6.) If you did it right when running the script it will look like this.
Then simply run your docker-compose up -d as usual in your symfony project folder (or whatever project you are using with docker) and everything should work... except NO MORE slow downs!
You will need to run this anytime you restart your computer or docker.
Also note if you get mounting errors showing up, you probably don't have your project stored in your Users/username directory. Remember that is where we mounted it. If your project is somewhere other than there you will need to modify the d4m-nfs-mounts.txt file accordingly.
Apparently there is a workaround at the moment:
For people reading this now, maybe it's better to wait for Docker to fix this issue. A pull request has already been accepted to improve performance(https://github.com/docker/docker/pull/31047). This will be release somewhere in April 2017 and should be a big improvement.
I've tried some workarounds for Docker for Mac, but all of them had some pretty big disadvantages, mostly in usability. A good source for alternatives of the OSXFS can be found at: https://github.com/EugenMayer/docker-sync/wiki/Alternatives-to-docker-sync. Credits for Eugen Mayer for setting this up.
EDIT: First improvement is implemented in the edge release. https://github.com/docker/for-mac/issues/77 has more info on this.
There's a long thread with explanation from Docker Team and various workarounds.
Currently, the issue is being tracked on GitHub.
While some workarounds may be better than others, I'm afraid the ideal option for now is to switch to Linux.
I spent a lot of my time in searching viable solution. And I found. d4m-nfs allow you use docker volumes via nfs. In my case it gave increase performance 16 times! (1.8sec vs ~30sec)
Also d4m-nfs has quite a intricate manual, so here is another link with detailed example: https://github.com/laradock/laradock/issues/353#issuecomment-262897619
I just leave this here for other googlers.
Normaly volumes should be fast. But you can not change anything to make them faster if you dont want to change the format of your disk.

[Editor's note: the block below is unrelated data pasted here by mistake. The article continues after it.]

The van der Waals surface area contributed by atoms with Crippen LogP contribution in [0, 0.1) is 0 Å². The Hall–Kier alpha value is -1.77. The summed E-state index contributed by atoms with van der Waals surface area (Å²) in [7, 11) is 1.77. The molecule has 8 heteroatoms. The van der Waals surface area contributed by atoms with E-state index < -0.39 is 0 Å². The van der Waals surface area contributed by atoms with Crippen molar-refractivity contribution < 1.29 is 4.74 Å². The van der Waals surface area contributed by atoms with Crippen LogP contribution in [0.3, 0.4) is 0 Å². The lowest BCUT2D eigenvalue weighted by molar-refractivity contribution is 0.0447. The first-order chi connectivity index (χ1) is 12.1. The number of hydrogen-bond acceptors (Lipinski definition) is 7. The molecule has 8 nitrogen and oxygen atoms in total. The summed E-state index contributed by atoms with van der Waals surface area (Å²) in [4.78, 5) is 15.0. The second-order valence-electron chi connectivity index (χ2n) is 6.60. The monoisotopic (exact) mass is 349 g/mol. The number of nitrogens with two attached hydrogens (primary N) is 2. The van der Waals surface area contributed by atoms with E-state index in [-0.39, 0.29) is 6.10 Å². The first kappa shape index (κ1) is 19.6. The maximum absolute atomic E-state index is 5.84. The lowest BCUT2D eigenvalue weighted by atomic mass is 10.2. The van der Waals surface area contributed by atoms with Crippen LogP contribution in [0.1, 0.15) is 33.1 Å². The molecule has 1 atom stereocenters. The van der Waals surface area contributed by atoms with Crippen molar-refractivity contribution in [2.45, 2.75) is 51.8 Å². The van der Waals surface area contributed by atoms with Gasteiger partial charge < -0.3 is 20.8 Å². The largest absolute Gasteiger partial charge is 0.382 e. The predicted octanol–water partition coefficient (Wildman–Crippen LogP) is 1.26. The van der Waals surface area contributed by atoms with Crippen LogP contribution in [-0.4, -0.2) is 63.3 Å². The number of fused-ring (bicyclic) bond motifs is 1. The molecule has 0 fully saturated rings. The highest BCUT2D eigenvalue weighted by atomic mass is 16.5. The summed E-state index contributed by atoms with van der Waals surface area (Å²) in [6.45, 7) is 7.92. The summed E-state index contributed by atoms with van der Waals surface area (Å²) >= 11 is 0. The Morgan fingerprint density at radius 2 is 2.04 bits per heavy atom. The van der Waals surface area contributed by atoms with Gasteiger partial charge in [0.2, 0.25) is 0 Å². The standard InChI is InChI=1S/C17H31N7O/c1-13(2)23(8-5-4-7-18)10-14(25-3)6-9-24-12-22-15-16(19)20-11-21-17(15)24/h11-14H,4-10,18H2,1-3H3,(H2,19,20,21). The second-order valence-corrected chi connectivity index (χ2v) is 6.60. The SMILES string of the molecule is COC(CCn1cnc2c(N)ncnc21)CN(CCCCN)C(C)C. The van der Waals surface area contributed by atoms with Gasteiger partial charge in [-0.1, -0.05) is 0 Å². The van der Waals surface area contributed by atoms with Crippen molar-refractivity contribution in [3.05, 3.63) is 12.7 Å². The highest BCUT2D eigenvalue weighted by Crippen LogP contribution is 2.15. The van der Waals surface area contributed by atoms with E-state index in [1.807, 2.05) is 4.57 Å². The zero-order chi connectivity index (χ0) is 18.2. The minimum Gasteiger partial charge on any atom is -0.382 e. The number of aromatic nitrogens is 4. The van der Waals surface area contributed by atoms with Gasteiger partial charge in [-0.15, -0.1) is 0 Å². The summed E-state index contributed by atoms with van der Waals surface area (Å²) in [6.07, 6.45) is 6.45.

But maybe the bottleneck is the CPU or RAM.
You can check that with the command
docker stats. These are by default set to 2 cores and 2 GB RAM. You can change this in the Docker for Mac GUI.
In latest docker 17.06.0-ce-mac18 volumes mounted with :cached seems to run quite decent.
I had exactly the same thing. For me using docker-bg-sync (see on GitHub) made a dramatic improvement in speed and CPU usage.
Not as nice as just mounting the volume as you have to start a new container for every sync but it does the job.
We overcame this issue by synchronizing the local and the docker for mac filesystem using syncthing. We built an open source tool that follows this approach, in case it helps: https://github.com/okteto/cnd
I've found that creating a CoreOS VM under Parallels, then using the Docker that is inside CoreOS is far faster than Docker for Mac (currently running Version 17.12.0-ce-mac49 (21995)).
I'm doing Linux code builds using CMAKE/Ninja/GCC and it's almost twice as fast as the exact same build from Docker for Mac.
In my case, I have a ton of library sources that are part of the container (e.g. Boost, OpenSSL), and a decent amount of C++ code that I keep local to my Mac.
This seems to be a recent development. Docker/Mac has become much slower than I remember it being a month or two ago. Maybe it's just me...